Idiots.
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Witness
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Re: What's killing us this week?

Post by Witness » Mon Jan 21, 2019 2:23 am

Widespread vitamin B deficiencies in the foodchains. Long article, no firm conclusion.
Deadly deficiency at the heart of an environmental mystery

[very big snip]

A Sea of Possibilities

Even as researchers agree to disagree about some specific examples of wildlife in distress, Balk and others are investigating what might be the root cause of such a widespread environmental thiamine deficiency.

Balk fears that a single pervasive factor, such as an atmospheric pollutant, may be depleting the environment of thiamine at its sources, including phytoplankton and bacteria, affecting the entire food chain. To see how far the problem reaches, he is now looking at upstream terrestrial wildlife such as elk (Alces alces). Balk is also investigating whether any of several pollutants might interfere with the oxidation, hydrolysis, or synthesis of thiamine.

Tillitt, too, is casting a wider net, searching for thiamine deficiencies in water birds in the Great Lakes and moose in Minnesota. Although he is confident that alewives were the cause of fish declines in the lakes, he’s not certain what might be driving cases of thiamine deficiency seen in species elsewhere. “If there is a chemical that somehow affects thiamine, that could be extremely dangerous,” he says. “It is very important for us to understand more about it.”

But researchers need not invoke a pollutant to explain thiamine deficits, says Sergio Sañudo-Wilhelmy, an environmental biogeochemist at the University of Southern California in Los Angeles. Imbalances in phytoplankton and bacteria, both of which are primary producers of thiamine and other B vitamins, could account for the problem.

Sañudo-Wilhelmy has measured very low levels of B vitamins, including thiamine, in coastal waters around California. Other researchers have estimated similar scarcities in some areas of the open ocean. Warming waters due to climate change could explain the seawater vitamin scarcity, he says. Warmer temperatures speed bacterial growth, making the microbes consume more B vitamins than they produce—gobbling up the vitamins before the phytoplankton can take their share.
https://www.pnas.org/content/115/42/10532

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Re: What's killing us this week?

Post by Pyrrho » Fri Jan 25, 2019 2:01 am

This has been a great week for people at work who sneeze and cough without covering their noses or mouths.

Glad I got that flu shot.
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Witness
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Re: What's killing us this week?

Post by Witness » Thu Feb 07, 2019 2:10 am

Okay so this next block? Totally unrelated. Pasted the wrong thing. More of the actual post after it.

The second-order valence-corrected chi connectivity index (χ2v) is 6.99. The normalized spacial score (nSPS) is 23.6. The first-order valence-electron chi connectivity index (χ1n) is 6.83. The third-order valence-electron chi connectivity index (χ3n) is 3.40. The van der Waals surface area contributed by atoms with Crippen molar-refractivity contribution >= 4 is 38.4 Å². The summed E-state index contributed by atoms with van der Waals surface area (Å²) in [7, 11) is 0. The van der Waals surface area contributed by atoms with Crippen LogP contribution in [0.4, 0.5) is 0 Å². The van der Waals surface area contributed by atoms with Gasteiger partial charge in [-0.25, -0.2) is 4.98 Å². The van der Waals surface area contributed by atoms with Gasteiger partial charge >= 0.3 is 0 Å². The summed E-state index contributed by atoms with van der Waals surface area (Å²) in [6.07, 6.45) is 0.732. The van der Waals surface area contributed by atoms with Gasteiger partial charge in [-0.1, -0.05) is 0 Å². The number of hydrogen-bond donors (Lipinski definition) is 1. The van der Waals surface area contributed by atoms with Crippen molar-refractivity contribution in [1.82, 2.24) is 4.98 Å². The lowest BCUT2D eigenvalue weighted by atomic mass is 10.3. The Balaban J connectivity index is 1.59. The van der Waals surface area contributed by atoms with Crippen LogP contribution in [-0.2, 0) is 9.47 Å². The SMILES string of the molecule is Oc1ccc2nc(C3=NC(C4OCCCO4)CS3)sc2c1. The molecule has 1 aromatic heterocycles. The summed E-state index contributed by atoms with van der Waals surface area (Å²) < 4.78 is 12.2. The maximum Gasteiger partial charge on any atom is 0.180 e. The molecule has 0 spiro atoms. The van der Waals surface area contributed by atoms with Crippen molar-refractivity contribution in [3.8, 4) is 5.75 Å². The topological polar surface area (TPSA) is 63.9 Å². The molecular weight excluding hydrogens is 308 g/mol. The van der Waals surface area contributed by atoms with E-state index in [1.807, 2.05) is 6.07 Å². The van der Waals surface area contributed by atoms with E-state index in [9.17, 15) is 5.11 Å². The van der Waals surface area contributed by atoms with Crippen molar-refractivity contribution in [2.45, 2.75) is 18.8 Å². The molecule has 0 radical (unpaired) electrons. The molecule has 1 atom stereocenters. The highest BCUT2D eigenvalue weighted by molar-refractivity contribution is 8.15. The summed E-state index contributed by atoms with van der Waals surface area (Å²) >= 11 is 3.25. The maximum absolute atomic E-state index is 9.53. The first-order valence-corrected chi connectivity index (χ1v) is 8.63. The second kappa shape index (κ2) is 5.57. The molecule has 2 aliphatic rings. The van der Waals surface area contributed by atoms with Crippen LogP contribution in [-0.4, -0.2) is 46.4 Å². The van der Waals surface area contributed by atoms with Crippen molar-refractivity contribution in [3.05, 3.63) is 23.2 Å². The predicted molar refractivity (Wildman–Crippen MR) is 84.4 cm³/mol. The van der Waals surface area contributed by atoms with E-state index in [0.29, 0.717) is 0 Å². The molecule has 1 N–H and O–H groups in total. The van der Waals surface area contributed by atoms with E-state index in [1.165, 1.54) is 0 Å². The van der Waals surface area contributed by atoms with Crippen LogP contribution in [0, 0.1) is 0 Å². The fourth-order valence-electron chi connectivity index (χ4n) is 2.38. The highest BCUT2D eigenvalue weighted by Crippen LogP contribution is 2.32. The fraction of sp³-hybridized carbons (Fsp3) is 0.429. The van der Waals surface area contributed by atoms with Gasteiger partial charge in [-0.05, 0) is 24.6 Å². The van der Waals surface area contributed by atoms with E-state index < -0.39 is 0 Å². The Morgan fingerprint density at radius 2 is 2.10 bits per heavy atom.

Gut Bacteria Linked to Depression Identified

The first population-level study on the link between gut bacteria and mental health identifies specific gut bacteria linked to depression and provides evidence that a wide range of gut bacteria can produce neuroactive compounds. Jeroen Raes (VIB-KU Leuven) and his team published these results today in the scientific journal Nature Microbiology.

In their manuscript entitled ‘The neuroactive potential of the human gut microbiota in quality of life and depression’ Jeroen Raes and his team studied the relation between gut bacteria and quality of life and depression. The authors combined faecal microbiome data with general practitioner diagnoses of depression from 1,054 individuals enrolled in the Flemish Gut Flora Project. They identified specific groups of microorganisms that positively or negatively correlated with mental health. The authors found that two bacterial genera, Coprococcus and Dialister, were consistently depleted in individuals with depression, regardless of antidepressant treatment. The results were validated in an independent cohort of 1,063 individuals from the Dutch LifeLinesDEEP cohort and in a cohort of clinically depressed patients at the University Hospitals Leuven, Belgium.
https://neurosciencenews.com/depression ... ria-10685/

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Re: What's killing us this week?

Post by Pyrrho » Fri Feb 15, 2019 11:55 am

This fuggin' guy

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Witness
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Re: What's killing us this week?

Post by Witness » Wed Feb 20, 2019 3:23 am

Experts warn of deadly disease infecting deer across US

An infectious disease that can kill deer has been found in 24 states, adding to experts' fear that the disease could spread to humans.